KITAB provides a digital tool-box and a forum for discussions about Arabic texts. The goal is to empower users to explore Arabic texts in completely new ways and to expand the frontiers of knowledge about one of the world’s largest and most complex textual traditions.
The project is leading with a tool that detects how authors copied previous works. Arabic authors frequently made use of past works, cutting them into pieces and reconstituting them to address their own outlooks and concerns. Now you can discover relationships between these texts and also the profoundly intertextual circulatory systems in which they sit.
The technology that powers KITAB project is at the cutting edge of computer science and is deeply indebted to its partners. Their first algorithm has been developed by David Smith of Northeastern University. They are also working with Marco Büchler of the Göttingen Centre for Digital Humanities. The Perseus Digital Library, led by Gregory Crane, has been a major collaborator from the start on many aspects of the project.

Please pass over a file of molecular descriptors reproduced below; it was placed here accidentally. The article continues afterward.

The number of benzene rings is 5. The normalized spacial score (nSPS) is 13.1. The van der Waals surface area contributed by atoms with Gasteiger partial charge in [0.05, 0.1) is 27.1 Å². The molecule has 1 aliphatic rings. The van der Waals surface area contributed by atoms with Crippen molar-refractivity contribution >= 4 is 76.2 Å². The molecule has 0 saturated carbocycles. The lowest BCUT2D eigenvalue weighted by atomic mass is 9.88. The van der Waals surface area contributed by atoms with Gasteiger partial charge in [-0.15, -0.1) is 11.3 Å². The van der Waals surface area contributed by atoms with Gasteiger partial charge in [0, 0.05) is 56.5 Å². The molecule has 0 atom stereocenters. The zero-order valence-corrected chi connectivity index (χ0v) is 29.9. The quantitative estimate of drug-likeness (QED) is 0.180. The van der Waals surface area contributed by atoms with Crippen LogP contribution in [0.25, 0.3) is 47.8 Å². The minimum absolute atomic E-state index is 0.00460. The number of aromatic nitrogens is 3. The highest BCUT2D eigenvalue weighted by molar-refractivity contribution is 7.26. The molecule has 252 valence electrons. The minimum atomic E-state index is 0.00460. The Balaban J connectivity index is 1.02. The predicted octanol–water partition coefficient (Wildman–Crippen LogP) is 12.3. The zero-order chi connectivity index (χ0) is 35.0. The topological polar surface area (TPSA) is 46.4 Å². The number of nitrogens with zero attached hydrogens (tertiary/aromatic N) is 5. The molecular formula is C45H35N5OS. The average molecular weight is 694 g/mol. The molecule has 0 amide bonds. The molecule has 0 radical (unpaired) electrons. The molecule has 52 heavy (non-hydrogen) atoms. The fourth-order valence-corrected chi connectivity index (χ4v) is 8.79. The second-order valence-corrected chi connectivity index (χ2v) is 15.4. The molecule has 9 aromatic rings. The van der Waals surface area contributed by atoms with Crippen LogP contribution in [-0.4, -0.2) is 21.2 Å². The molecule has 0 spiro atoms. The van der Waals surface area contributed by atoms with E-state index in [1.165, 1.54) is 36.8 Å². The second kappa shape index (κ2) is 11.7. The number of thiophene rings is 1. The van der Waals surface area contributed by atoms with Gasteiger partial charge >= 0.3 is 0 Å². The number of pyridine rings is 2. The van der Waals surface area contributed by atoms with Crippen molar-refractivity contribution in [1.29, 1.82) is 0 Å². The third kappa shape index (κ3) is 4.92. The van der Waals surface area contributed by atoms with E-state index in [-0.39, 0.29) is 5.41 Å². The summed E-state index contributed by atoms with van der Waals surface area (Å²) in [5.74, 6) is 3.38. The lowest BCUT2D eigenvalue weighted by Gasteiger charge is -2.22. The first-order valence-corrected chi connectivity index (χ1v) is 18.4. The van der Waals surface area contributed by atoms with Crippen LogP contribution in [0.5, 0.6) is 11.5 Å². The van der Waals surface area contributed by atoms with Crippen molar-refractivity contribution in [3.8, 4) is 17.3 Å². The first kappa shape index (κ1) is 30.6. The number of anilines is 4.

To use the corpus and search tools, get in touch with them via their contact form. At present, KITAB is a closed community of users.
Dr. Sarah B. Savant leads the KITAB project. She is an Associate Professor at Aga Khan University’s Institute for the Study of Muslim Civilisations (AKU-ISMC), and Principle Investigator of KITAB. Dr. Savant is a cultural historian specialising in the Middle East and Iran ca. 600-1100. Her work on KITAB is motivated by a desire to write a cultural history of the Arabic book using digital tools. Her publications include The New Muslims of Post-Conquest Iran: Tradition, Memory, and Conversion (Cambridge University Press, 2013; winner of the Said-Sirjani book award given by the International Society for Iranian Studies on behalf of the Persian Heritage Foundation).
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